We note that the fully factorized structure of the posterior is an assumption that may not hold, but the marginal distributions of the parameters should still be well specified. If there is strong a priori belief that the correlation structure between any specific parameters cannot be ignored, then individual lowdimensional interaction terms can be included within the kernel without overly compromising the computational efficiency of the method. Including pairwise terms in the discrepancy also combines the acquisition functions associated with the corresponding parameters. When wanting to use the same simulations for inference on different parameters, it is necessary to limit the number of correlations considered in order to maintain the independence of the parameter acquisitions for each dimension.
We also stress that the same kernel does not need to be used for the purposes of simulation acquisition and posterior characterization, depending on the structure anticipated. It is possible to use separate GP priors to make efficient parameter acquisitions optimally for the marginal distributions, then use the resulting parameter values and discrepancy evaluations to build a likelihood proxy with a complex correlation structure. The acquisitions will not have been performed completely optimally for modelling the joint distribution, but we consider drawing simulations optimally for marginal characterisation to be a generally reasonable acquisition strategy.
We also demonstrated the ability of the SplitBOLFI framework to work with real data on a generative model relevant to questions in contemporary epidemiology. We successfully perform inference in a 30dimensional space (also a large parameter space for likelihoodfree methods), to identify novel and biologically consistent competition dynamics between pathogens in a real world problem.
Acknowledgements
OT, HP and JC are supported by European Research Council grant [742158] (SCARABEE, Scalable inference algorithms for Bayesian evolutionary epidemiology). RSL and HdL were supported Projects LISBOA010145FEDER007660 (Microbiologia Molecular, Estrutural e Celular, funded by FEDER funds through COMPETE2020  Programa Operacional Competitividade e Internacionalização (POCI) and LISBOA010145FEDER016417 (ONEIDA project, cofunded by FEEI  ”Fundos Europeus Estruturais e de Investimento” from ”Programa Operacional Regional Lisboa 2020”).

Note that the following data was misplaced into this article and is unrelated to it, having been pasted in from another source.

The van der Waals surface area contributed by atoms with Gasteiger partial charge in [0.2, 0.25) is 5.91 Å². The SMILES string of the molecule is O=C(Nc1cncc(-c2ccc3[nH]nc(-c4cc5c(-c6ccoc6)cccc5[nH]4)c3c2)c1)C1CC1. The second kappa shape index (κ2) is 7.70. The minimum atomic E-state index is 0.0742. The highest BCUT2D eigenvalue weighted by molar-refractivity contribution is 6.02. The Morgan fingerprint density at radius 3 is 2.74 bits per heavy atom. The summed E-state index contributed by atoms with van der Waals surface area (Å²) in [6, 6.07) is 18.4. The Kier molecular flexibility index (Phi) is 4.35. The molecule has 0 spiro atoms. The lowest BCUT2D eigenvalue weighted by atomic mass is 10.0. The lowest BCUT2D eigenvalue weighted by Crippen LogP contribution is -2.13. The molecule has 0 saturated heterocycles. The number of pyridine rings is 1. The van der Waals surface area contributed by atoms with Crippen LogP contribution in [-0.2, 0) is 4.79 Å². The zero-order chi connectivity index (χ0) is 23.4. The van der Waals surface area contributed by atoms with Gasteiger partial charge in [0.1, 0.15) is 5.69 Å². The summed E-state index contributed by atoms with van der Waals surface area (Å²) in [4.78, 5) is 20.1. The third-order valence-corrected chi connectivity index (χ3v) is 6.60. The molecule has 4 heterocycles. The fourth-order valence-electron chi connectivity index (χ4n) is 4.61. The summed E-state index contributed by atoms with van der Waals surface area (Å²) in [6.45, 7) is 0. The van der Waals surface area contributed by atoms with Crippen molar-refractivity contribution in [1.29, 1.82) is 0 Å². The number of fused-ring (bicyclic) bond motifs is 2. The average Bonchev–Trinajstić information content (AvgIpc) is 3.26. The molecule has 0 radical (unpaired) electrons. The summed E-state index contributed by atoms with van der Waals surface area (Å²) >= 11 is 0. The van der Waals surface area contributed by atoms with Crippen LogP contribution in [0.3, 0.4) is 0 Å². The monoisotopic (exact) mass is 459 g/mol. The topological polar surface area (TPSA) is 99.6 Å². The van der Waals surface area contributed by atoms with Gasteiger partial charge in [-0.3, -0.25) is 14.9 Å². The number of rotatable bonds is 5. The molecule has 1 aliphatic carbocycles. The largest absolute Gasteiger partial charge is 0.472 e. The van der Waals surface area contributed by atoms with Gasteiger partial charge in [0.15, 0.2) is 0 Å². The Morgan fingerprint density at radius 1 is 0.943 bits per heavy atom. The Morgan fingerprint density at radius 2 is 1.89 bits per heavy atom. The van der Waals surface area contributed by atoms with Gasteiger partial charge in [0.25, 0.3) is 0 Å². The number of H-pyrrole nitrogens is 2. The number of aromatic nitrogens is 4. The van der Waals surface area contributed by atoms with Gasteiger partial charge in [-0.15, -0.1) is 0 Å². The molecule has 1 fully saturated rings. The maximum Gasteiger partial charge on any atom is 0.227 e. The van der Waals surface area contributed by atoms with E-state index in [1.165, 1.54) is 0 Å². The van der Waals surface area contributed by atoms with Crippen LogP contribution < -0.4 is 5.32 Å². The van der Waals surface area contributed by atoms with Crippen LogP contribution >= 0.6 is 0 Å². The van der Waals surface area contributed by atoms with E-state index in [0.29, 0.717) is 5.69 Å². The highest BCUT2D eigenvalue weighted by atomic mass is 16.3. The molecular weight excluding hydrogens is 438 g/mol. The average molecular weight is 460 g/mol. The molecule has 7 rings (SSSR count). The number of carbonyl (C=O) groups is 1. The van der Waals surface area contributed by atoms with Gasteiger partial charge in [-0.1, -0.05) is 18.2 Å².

7 Supplementary Tables
0.1  0.05  0.02  0.01  0.005  0.004  

1  0.5719  0.3498  0.1969  0.1540  0.1458  0.1447  
2  0.3461  0.1991  0.1408  0.1287  0.1205  0.1177  
5  0.1770  0.1280  0.1177  0.1117  0.1078  0.1084  
10  0.1340  0.1156  0.1091  0.1067  0.1046  0.1052  
50  0.1075  0.1043  0.1026  0.1017  0.1019  0.10177955 
0.1  0.05  0.02  0.01  0.005  0.004  

1  0.5580  0.3299  0.1712  0.1236  0.1105  0.1110  
2  0.3254  0.1698  0.09587  0.07689  0.07407  0.07206  
5  0.1536  0.08255  0.05593  0.04888  0.04500  0.04404  
10  0.1040  0.05632  0.03987  0.03226  0.03167  0.03084  
50  0.04341  0.02533  0.01638  0.01471  0.01455  0.01493 
0.1  0.05  0.02  0.01  0.005  0.004  

1              
2  0.3049  0.1688  0.1155  0.09399  0.08447  0.08137  
5  0.3312  0.1878  0.1157  0.1016  0.09773  0.09616  
10  0.3148  0.1806  0.1155  0.1034  0.09834  0.09875  
50  0.3072  0.1758  0.1152  0.1029  0.09981  0.09955 
Standard deviations of ABC samples as unbiased estimates of the analytical posterior standard deviation, averaged over 10 random seeds and dimensionalities of 5, 10, 50 and 100, for a multivariate Gaussian model, with
accepted samples and quantile threshold .0.1  0.05  0.02  0.01  0.005  0.004  

1  0.1617  0.1325  0.1160  0.1110  0.1139  0.1182  
2  0.1217  0.1009  0.09933  0.09993  0.09918  0.1033  
5  0.09393  0.08979  0.09140  0.09234  0.09185  0.09016  
10  0.08823  0.08775  0.08770  0.08732  0.08726  0.08515  
50  0.08538  0.08392  0.08183  0.08399  0.08370  0.08418 
0.1  0.05  0.02  0.01  0.005  0.004  

1              
2  0.08732  0.06210  0.05751  0.05879  0.05732  0.05756  
5  0.08952  0.07464  0.06821  0.06966  0.06896  0.06833  
10  0.09083  0.07547  0.07031  0.06970  0.07001  0.07106  
50  0.09259  0.07847  0.07362  0.07334  0.07347  0.07310 
0.1  0.05  0.02  0.01  0.005  0.004  

1  10  20  50  100  200  250  
2  20  40  100  200  400  500  
5  50  100  250  500  1000  1250  
10  100  200  500  1000  2000  2500  
50  500  1000  2500  5000  10000  12500 
mean  mode  sd  strains 

5.3644  5.51  2.6835  
6.7477  7.81  2.3101  
2.5580  3.000  0.3899  G, H 
2.3527  3.000  0.5885  C, G 
2.3031  2.463  0.4479  E, F 
2.2450  3.000  0.5194  E, G 
2.2158  2.796  0.5357  E, H 
2.1243  2.112  0.4182  F, H 
2.0545  1.950  0.4451  F, G 
1.9856  1.755  0.5720  B, F 
1.9669  1.827  0.6086  B, C 
1.6974  2.745  0.7928  C, F 
1.6774  1.515  0.7175  B, H 
1.6634  1.260  0.7514  B, G 
1.6528  1.236  0.7124  B, E 
1.5215  1.404  0.8089  C, H 
1.5053  1.776  0.5295  C, E 
8 Supplementary Figures